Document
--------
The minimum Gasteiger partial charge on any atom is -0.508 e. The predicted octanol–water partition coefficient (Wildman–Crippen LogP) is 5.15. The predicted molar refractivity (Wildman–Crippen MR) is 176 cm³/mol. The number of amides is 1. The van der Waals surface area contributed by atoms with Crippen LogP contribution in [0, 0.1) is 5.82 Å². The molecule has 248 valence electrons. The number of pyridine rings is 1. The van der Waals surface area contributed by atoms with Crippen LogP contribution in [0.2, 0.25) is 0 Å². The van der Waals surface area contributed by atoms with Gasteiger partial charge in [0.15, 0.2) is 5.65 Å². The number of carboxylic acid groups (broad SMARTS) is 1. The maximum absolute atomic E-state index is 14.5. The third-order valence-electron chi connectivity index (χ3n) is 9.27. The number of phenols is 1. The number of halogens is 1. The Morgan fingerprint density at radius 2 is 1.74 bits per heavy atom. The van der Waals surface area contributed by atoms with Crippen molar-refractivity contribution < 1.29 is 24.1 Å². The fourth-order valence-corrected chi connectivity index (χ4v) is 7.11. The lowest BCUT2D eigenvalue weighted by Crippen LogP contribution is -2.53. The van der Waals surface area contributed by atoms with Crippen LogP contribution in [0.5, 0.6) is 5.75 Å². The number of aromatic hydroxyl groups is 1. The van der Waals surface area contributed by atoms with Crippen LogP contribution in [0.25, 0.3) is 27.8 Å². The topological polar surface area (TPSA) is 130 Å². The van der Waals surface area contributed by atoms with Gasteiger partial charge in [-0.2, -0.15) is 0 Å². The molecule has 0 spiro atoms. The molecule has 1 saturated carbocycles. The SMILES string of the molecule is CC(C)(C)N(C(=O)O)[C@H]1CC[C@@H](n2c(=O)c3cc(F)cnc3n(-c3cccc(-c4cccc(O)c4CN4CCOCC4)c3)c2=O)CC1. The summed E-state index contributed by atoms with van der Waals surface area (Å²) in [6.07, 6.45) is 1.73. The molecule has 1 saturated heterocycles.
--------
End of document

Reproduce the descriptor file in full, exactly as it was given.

The minimum Gasteiger partial charge on any atom is -0.508 e. The predicted octanol–water partition coefficient (Wildman–Crippen LogP) is 5.15. The predicted molar refractivity (Wildman–Crippen MR) is 176 cm³/mol. The number of amides is 1. The van der Waals surface area contributed by atoms with Crippen LogP contribution in [0, 0.1) is 5.82 Å². The molecule has 248 valence electrons. The number of pyridine rings is 1. The van der Waals surface area contributed by atoms with Crippen LogP contribution in [0.2, 0.25) is 0 Å². The van der Waals surface area contributed by atoms with Gasteiger partial charge in [0.15, 0.2) is 5.65 Å². The number of carboxylic acid groups (broad SMARTS) is 1. The maximum absolute atomic E-state index is 14.5. The third-order valence-electron chi connectivity index (χ3n) is 9.27. The number of phenols is 1. The number of halogens is 1. The Morgan fingerprint density at radius 2 is 1.74 bits per heavy atom. The van der Waals surface area contributed by atoms with Crippen molar-refractivity contribution < 1.29 is 24.1 Å². The fourth-order valence-corrected chi connectivity index (χ4v) is 7.11. The lowest BCUT2D eigenvalue weighted by Crippen LogP contribution is -2.53. The van der Waals surface area contributed by atoms with Crippen LogP contribution in [0.5, 0.6) is 5.75 Å². The number of aromatic hydroxyl groups is 1. The van der Waals surface area contributed by atoms with Crippen LogP contribution in [0.25, 0.3) is 27.8 Å². The topological polar surface area (TPSA) is 130 Å². The van der Waals surface area contributed by atoms with Gasteiger partial charge in [-0.2, -0.15) is 0 Å². The molecule has 0 spiro atoms. The molecule has 1 saturated carbocycles. The SMILES string of the molecule is CC(C)(C)N(C(=O)O)[C@H]1CC[C@@H](n2c(=O)c3cc(F)cnc3n(-c3cccc(-c4cccc(O)c4CN4CCOCC4)c3)c2=O)CC1. The summed E-state index contributed by atoms with van der Waals surface area (Å²) in [6.07, 6.45) is 1.73. The molecule has 1 saturated heterocycles.